what feels like an hour and three streaks of gray hair later, he sees movement not that far away, and stops. the trees are not yet that bare to see clearly, it can be a deer, so he calls quite loudly, "lan zhan, is that you?"
"wei ying?" lan zhan's voice comes.
there's movement, and lan zhan steps out from behind the trees, squints at the light, and covers his eyes with his palm. he has a plastic bag hanging off his wrist.
wei ying's exhale is so thorough it comes from the pit of his stomach.
"did something happen?" lan zhan asks.
yes, wei ying want to yell, i thought you died and got so fucking scared i want to puke my dinner out.
"no, just thought you got lost and went out to find you," he laughs shakily, pointing the light downwards. "got your fresh air, i see?"
the night is clear, so in theory, lan zhan could see his imprints and walk back home. was doing it, wei ying thinks, biting his dry lips to a bloody mess. he still does it, twenty years of habit be damned.
he got terrified of losing a man he doesn't even know. nice.
lan zhan walks up to him, unpertrubed. wei ying wants to shake him and cry a little. he got so fucking scared.
"yes," lan zhan says, and as he got close, he doesn't raise his voice. "i wanted to walk around."
"mn," wei ying allows, mad. "enjoyed your walk?"
lan zhan looks at him at the sparse light of early but still already dark evening. "yes."
"good," wei ying says, and starts walking back home. he hears lan zhan start following him, keeping a respectable distance from wei ying. wei ying turns off the light and sighs.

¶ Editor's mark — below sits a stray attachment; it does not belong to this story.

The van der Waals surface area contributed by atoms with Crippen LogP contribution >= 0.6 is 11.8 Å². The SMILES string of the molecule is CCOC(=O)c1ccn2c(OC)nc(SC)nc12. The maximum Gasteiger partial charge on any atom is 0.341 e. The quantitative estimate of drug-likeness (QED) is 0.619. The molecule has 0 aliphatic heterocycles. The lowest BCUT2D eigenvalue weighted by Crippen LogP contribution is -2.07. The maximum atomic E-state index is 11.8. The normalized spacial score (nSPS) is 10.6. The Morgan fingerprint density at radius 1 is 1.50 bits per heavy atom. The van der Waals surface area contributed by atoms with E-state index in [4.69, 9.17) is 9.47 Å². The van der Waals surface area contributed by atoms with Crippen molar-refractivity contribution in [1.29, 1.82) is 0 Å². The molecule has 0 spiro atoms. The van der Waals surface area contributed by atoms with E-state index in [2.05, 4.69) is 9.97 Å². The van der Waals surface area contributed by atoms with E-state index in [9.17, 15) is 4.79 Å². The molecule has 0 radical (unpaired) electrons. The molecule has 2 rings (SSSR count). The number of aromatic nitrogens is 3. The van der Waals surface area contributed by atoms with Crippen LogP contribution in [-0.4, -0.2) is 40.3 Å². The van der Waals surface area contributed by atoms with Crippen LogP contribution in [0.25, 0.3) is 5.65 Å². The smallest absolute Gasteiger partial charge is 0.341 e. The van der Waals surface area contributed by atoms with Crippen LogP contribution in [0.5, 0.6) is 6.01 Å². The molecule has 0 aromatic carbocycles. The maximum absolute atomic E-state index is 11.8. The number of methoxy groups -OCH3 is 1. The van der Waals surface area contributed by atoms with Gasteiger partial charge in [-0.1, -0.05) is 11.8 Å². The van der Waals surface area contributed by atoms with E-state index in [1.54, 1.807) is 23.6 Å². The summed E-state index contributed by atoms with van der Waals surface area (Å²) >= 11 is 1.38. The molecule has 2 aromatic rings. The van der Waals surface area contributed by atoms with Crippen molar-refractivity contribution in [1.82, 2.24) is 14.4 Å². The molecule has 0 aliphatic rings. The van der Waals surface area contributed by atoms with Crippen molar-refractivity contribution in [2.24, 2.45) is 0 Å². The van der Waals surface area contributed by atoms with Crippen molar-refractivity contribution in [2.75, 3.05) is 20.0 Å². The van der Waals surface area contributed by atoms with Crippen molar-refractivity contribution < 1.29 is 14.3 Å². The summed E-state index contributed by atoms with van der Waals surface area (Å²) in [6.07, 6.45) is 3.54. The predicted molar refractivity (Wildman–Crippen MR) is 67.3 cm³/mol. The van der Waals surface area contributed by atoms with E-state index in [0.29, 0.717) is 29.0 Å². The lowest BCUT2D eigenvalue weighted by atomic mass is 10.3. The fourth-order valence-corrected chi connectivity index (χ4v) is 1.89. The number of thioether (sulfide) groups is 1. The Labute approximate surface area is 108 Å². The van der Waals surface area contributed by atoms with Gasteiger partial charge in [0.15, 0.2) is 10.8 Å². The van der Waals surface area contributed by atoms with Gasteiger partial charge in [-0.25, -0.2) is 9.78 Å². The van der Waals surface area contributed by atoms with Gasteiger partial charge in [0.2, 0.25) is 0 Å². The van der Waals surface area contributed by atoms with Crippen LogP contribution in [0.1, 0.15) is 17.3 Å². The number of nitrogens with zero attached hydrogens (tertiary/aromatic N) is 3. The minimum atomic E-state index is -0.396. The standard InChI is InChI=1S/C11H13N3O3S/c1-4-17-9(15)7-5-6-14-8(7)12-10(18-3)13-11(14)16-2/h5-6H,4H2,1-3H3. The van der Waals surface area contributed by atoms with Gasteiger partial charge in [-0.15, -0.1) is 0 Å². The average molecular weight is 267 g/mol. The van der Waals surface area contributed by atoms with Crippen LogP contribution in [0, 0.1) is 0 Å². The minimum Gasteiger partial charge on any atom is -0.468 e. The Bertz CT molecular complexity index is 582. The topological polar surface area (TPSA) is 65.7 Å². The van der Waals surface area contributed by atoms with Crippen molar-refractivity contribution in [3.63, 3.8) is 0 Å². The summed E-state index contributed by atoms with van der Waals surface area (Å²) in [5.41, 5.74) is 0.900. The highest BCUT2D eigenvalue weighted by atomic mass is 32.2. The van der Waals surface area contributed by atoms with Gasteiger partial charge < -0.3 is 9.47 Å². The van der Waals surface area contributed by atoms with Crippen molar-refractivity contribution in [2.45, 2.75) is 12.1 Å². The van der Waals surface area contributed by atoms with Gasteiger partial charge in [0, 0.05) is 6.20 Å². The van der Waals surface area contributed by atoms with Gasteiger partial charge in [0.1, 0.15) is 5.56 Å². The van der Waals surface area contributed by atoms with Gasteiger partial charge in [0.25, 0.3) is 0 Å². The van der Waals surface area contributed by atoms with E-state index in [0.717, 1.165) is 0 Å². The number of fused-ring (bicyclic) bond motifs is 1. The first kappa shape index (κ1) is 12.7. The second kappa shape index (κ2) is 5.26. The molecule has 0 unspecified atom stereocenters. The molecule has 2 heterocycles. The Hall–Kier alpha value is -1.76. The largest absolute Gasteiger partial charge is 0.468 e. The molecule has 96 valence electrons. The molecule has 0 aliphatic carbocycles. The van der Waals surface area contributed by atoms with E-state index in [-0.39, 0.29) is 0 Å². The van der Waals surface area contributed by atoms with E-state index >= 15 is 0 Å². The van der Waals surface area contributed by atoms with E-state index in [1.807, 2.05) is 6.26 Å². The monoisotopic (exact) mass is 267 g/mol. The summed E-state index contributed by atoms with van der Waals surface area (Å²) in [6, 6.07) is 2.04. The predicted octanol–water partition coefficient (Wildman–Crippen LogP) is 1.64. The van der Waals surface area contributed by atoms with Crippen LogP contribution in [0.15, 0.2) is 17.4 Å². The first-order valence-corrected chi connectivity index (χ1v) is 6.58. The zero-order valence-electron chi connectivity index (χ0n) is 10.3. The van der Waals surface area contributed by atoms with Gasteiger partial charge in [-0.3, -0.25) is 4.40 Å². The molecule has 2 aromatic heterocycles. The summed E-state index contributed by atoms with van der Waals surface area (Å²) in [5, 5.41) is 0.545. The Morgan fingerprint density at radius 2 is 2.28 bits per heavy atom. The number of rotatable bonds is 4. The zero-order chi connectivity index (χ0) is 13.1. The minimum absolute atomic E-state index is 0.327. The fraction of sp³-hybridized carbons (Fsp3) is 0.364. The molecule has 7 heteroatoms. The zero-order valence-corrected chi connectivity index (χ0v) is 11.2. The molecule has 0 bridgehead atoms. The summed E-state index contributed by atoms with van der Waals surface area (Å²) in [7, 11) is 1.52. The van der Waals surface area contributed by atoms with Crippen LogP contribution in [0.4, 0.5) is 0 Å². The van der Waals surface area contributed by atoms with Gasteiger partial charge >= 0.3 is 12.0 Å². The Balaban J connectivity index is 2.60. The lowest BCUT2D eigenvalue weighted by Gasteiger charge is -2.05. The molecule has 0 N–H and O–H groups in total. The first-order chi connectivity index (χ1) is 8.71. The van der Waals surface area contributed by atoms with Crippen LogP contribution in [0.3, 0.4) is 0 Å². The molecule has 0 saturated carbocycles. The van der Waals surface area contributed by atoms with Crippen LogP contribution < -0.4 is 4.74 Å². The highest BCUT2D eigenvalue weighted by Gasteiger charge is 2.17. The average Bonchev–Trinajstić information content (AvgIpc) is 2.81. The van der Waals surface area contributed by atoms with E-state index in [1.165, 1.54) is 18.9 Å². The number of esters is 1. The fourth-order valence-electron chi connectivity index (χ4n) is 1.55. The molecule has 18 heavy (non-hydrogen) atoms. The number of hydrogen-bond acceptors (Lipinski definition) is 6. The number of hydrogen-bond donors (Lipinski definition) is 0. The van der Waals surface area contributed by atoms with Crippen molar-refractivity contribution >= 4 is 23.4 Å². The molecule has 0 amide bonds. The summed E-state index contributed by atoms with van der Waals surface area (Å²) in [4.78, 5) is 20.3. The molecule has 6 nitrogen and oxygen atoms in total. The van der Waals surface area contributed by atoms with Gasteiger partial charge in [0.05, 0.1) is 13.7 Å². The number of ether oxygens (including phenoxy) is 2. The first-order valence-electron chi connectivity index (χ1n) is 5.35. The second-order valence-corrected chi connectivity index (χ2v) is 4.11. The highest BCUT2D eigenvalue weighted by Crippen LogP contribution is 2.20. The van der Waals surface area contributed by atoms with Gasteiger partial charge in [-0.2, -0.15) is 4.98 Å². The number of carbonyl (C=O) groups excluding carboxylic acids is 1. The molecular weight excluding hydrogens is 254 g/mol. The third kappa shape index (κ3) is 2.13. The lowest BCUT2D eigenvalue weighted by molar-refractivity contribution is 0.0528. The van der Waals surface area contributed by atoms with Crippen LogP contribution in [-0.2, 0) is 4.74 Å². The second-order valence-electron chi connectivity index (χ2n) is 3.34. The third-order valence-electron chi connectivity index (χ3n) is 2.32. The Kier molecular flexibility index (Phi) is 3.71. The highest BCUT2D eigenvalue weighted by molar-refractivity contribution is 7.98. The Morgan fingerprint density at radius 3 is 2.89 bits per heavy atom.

they make it home much faster, it seems. maybe because wei ying is trying to walk off the adrenaline and have something to drink, and then cry the rest of it out.
"wei ying," lan zhan calls when they can already see the houses not that far away. "wei ying, wait."
wei ying turns around, lan zhan a couple feet away. "what it is?"
he can't see lan zhan's expression that well, but lan zhan doesn't answer immediately. "i have harvested some walnuts, mushrooms, and rosehip. i got on the hill and saw smoke from your chimney and followed it."
wei ying's grip on the flashlight lessens. "so you got lost?"
"no," lan zhan says immediately. "but i walked too far away, and it got dark. i made you worry. i'm sorry."
he talks much more than when he arrived, sounds calmer. maybe he too slept some of his past life off.
wei ying smiles at him, because lan zhan deserves it. he didn't panic and walked home. he saw wei ying's smoke and used it as a beacon.
"it's fine, just don't eat the mushrooms until i see them, okay? good job with rosehip, you can make tea for - if you get a cold."
lan zhan nods very seriously at him, and wei ying laughs. his chest doesn't feel like there's a boulder on it anymore.
"alright, lan zhan, go make yourself a hot dinner and a cup of tea. i have mint if you want, and honey."
"thank you," lan zhan says quieter. "please."